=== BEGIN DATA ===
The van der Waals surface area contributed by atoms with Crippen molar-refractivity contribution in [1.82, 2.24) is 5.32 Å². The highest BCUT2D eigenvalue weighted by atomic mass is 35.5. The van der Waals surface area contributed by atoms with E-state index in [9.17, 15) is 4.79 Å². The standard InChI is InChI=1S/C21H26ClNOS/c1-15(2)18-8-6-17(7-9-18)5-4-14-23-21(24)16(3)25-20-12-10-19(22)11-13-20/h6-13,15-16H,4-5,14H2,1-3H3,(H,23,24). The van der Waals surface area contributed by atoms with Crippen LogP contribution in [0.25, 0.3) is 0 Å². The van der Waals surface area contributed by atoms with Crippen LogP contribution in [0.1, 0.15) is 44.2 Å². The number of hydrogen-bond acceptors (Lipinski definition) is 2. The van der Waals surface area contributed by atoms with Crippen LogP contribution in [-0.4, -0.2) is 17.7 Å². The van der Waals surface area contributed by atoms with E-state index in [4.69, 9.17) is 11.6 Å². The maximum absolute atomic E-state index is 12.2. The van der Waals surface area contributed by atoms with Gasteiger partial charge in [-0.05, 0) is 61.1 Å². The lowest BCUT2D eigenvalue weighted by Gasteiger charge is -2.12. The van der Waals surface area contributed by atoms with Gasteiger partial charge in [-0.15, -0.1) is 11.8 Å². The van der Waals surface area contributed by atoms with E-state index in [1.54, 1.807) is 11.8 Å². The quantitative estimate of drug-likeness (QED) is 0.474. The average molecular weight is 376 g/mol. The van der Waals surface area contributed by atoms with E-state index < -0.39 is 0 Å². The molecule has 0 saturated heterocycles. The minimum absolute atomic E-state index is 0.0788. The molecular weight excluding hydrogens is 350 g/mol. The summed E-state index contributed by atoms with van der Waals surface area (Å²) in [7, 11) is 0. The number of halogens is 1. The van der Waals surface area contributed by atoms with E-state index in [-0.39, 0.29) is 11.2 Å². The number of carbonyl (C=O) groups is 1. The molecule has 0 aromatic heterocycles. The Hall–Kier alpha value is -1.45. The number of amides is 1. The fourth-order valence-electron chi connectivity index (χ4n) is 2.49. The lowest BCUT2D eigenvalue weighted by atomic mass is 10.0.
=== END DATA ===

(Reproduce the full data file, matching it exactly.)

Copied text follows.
The van der Waals surface area contributed by atoms with Crippen molar-refractivity contribution in [1.82, 2.24) is 5.32 Å². The highest BCUT2D eigenvalue weighted by atomic mass is 35.5. The van der Waals surface area contributed by atoms with E-state index in [9.17, 15) is 4.79 Å². The standard InChI is InChI=1S/C21H26ClNOS/c1-15(2)18-8-6-17(7-9-18)5-4-14-23-21(24)16(3)25-20-12-10-19(22)11-13-20/h6-13,15-16H,4-5,14H2,1-3H3,(H,23,24). The van der Waals surface area contributed by atoms with Crippen LogP contribution in [0.25, 0.3) is 0 Å². The van der Waals surface area contributed by atoms with Crippen LogP contribution in [0.1, 0.15) is 44.2 Å². The number of hydrogen-bond acceptors (Lipinski definition) is 2. The van der Waals surface area contributed by atoms with Crippen LogP contribution in [-0.4, -0.2) is 17.7 Å². The van der Waals surface area contributed by atoms with E-state index in [4.69, 9.17) is 11.6 Å². The maximum absolute atomic E-state index is 12.2. The van der Waals surface area contributed by atoms with Gasteiger partial charge in [-0.05, 0) is 61.1 Å². The lowest BCUT2D eigenvalue weighted by Gasteiger charge is -2.12. The van der Waals surface area contributed by atoms with Gasteiger partial charge in [-0.15, -0.1) is 11.8 Å². The van der Waals surface area contributed by atoms with E-state index in [1.54, 1.807) is 11.8 Å². The quantitative estimate of drug-likeness (QED) is 0.474. The average molecular weight is 376 g/mol. The van der Waals surface area contributed by atoms with E-state index < -0.39 is 0 Å². The molecule has 0 saturated heterocycles. The minimum absolute atomic E-state index is 0.0788. The molecular weight excluding hydrogens is 350 g/mol. The summed E-state index contributed by atoms with van der Waals surface area (Å²) in [7, 11) is 0. The number of halogens is 1. The van der Waals surface area contributed by atoms with E-state index in [-0.39, 0.29) is 11.2 Å². The number of carbonyl (C=O) groups is 1. The molecule has 0 aromatic heterocycles. The Hall–Kier alpha value is -1.45. The number of amides is 1. The fourth-order valence-electron chi connectivity index (χ4n) is 2.49. The lowest BCUT2D eigenvalue weighted by atomic mass is 10.0.